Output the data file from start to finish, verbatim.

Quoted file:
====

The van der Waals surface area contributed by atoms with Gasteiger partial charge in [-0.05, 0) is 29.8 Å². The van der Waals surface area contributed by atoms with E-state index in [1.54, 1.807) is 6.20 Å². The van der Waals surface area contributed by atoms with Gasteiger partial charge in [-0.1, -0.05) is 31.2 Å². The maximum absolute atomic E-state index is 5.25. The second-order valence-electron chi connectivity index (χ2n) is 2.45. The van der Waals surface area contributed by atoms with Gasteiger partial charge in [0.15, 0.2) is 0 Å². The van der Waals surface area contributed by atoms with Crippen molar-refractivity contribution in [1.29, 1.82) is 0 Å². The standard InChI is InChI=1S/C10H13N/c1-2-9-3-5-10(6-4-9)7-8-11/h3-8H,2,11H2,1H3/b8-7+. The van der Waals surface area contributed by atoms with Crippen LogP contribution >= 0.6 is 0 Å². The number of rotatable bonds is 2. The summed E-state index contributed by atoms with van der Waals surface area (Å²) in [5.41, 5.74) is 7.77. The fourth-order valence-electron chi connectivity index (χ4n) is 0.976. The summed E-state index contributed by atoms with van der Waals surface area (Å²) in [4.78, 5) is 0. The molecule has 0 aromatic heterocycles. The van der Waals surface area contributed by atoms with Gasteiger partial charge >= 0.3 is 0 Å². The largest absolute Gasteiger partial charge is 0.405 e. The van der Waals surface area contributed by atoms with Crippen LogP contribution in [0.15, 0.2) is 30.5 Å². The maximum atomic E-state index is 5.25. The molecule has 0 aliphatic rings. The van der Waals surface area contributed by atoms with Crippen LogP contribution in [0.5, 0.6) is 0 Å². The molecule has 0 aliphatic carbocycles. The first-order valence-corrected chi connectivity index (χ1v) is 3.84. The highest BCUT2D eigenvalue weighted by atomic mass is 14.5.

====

The van der Waals surface area contributed by atoms with Gasteiger partial charge in [-0.05, 0) is 29.8 Å². The van der Waals surface area contributed by atoms with E-state index in [1.54, 1.807) is 6.20 Å². The van der Waals surface area contributed by atoms with Gasteiger partial charge in [-0.1, -0.05) is 31.2 Å². The maximum absolute atomic E-state index is 5.25. The second-order valence-electron chi connectivity index (χ2n) is 2.45. The van der Waals surface area contributed by atoms with Gasteiger partial charge in [0.15, 0.2) is 0 Å². The van der Waals surface area contributed by atoms with Crippen molar-refractivity contribution in [1.29, 1.82) is 0 Å². The standard InChI is InChI=1S/C10H13N/c1-2-9-3-5-10(6-4-9)7-8-11/h3-8H,2,11H2,1H3/b8-7+. The van der Waals surface area contributed by atoms with Crippen LogP contribution >= 0.6 is 0 Å². The number of rotatable bonds is 2. The summed E-state index contributed by atoms with van der Waals surface area (Å²) in [5.41, 5.74) is 7.77. The fourth-order valence-electron chi connectivity index (χ4n) is 0.976. The summed E-state index contributed by atoms with van der Waals surface area (Å²) in [4.78, 5) is 0. The molecule has 0 aromatic heterocycles. The van der Waals surface area contributed by atoms with Gasteiger partial charge >= 0.3 is 0 Å². The largest absolute Gasteiger partial charge is 0.405 e. The van der Waals surface area contributed by atoms with Crippen LogP contribution in [0.15, 0.2) is 30.5 Å². The maximum atomic E-state index is 5.25. The molecule has 0 aliphatic rings. The van der Waals surface area contributed by atoms with Crippen LogP contribution in [0.5, 0.6) is 0 Å². The molecule has 0 aliphatic carbocycles. The first-order valence-corrected chi connectivity index (χ1v) is 3.84. The highest BCUT2D eigenvalue weighted by atomic mass is 14.5.